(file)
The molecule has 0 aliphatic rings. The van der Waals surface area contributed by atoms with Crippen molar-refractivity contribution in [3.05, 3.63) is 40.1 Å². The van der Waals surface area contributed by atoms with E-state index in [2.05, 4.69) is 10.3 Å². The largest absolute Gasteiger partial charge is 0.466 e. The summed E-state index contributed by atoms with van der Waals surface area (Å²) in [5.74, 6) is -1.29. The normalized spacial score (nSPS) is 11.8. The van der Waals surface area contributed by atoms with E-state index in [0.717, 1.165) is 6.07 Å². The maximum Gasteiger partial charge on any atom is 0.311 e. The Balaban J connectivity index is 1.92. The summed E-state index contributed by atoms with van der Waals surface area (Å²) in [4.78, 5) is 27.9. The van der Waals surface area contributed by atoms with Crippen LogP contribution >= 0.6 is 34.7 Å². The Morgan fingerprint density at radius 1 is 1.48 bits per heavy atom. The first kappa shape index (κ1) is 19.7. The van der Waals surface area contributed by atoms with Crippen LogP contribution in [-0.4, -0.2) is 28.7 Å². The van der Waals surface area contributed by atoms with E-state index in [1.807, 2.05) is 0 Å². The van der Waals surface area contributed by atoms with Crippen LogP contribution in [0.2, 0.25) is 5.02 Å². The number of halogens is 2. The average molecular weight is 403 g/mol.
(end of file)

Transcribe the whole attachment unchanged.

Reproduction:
The molecule has 0 aliphatic rings. The van der Waals surface area contributed by atoms with Crippen molar-refractivity contribution in [3.05, 3.63) is 40.1 Å². The van der Waals surface area contributed by atoms with E-state index in [2.05, 4.69) is 10.3 Å². The largest absolute Gasteiger partial charge is 0.466 e. The summed E-state index contributed by atoms with van der Waals surface area (Å²) in [5.74, 6) is -1.29. The normalized spacial score (nSPS) is 11.8. The van der Waals surface area contributed by atoms with E-state index in [0.717, 1.165) is 6.07 Å². The maximum Gasteiger partial charge on any atom is 0.311 e. The Balaban J connectivity index is 1.92. The summed E-state index contributed by atoms with van der Waals surface area (Å²) in [4.78, 5) is 27.9. The van der Waals surface area contributed by atoms with Crippen LogP contribution >= 0.6 is 34.7 Å². The Morgan fingerprint density at radius 1 is 1.48 bits per heavy atom. The first kappa shape index (κ1) is 19.7. The van der Waals surface area contributed by atoms with Crippen LogP contribution in [-0.4, -0.2) is 28.7 Å². The van der Waals surface area contributed by atoms with E-state index in [1.807, 2.05) is 0 Å². The van der Waals surface area contributed by atoms with Crippen LogP contribution in [0.2, 0.25) is 5.02 Å². The number of halogens is 2. The average molecular weight is 403 g/mol.